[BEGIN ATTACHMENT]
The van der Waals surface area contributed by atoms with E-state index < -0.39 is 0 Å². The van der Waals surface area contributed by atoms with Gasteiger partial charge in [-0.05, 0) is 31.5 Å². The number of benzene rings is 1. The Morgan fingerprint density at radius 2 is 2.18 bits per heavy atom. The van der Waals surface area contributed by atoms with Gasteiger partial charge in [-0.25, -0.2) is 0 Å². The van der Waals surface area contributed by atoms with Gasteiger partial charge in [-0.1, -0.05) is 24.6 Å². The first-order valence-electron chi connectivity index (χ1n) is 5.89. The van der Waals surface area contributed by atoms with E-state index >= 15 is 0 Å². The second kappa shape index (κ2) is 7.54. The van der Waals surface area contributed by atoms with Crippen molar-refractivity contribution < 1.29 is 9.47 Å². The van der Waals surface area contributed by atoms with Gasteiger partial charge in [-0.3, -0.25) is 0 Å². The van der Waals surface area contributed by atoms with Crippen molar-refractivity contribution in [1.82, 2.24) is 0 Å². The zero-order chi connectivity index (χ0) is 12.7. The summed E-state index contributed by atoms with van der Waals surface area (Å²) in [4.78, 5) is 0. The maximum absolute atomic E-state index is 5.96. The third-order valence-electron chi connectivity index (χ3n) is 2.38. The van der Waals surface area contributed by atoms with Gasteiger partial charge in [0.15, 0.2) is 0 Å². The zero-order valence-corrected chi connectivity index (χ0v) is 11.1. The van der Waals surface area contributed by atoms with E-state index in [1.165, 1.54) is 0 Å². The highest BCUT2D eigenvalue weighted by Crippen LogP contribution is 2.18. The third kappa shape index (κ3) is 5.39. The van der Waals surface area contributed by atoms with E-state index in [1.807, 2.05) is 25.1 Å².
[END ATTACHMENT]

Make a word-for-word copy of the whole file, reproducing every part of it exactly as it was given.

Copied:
The van der Waals surface area contributed by atoms with E-state index < -0.39 is 0 Å². The van der Waals surface area contributed by atoms with Gasteiger partial charge in [-0.05, 0) is 31.5 Å². The number of benzene rings is 1. The Morgan fingerprint density at radius 2 is 2.18 bits per heavy atom. The van der Waals surface area contributed by atoms with Gasteiger partial charge in [-0.25, -0.2) is 0 Å². The van der Waals surface area contributed by atoms with Gasteiger partial charge in [-0.1, -0.05) is 24.6 Å². The first-order valence-electron chi connectivity index (χ1n) is 5.89. The van der Waals surface area contributed by atoms with E-state index >= 15 is 0 Å². The second kappa shape index (κ2) is 7.54. The van der Waals surface area contributed by atoms with Crippen molar-refractivity contribution < 1.29 is 9.47 Å². The van der Waals surface area contributed by atoms with Gasteiger partial charge in [-0.3, -0.25) is 0 Å². The van der Waals surface area contributed by atoms with Crippen molar-refractivity contribution in [1.82, 2.24) is 0 Å². The zero-order chi connectivity index (χ0) is 12.7. The summed E-state index contributed by atoms with van der Waals surface area (Å²) in [4.78, 5) is 0. The maximum absolute atomic E-state index is 5.96. The third-order valence-electron chi connectivity index (χ3n) is 2.38. The van der Waals surface area contributed by atoms with Gasteiger partial charge in [0.15, 0.2) is 0 Å². The zero-order valence-corrected chi connectivity index (χ0v) is 11.1. The van der Waals surface area contributed by atoms with E-state index in [1.165, 1.54) is 0 Å². The highest BCUT2D eigenvalue weighted by Crippen LogP contribution is 2.18. The third kappa shape index (κ3) is 5.39. The van der Waals surface area contributed by atoms with E-state index in [1.807, 2.05) is 25.1 Å².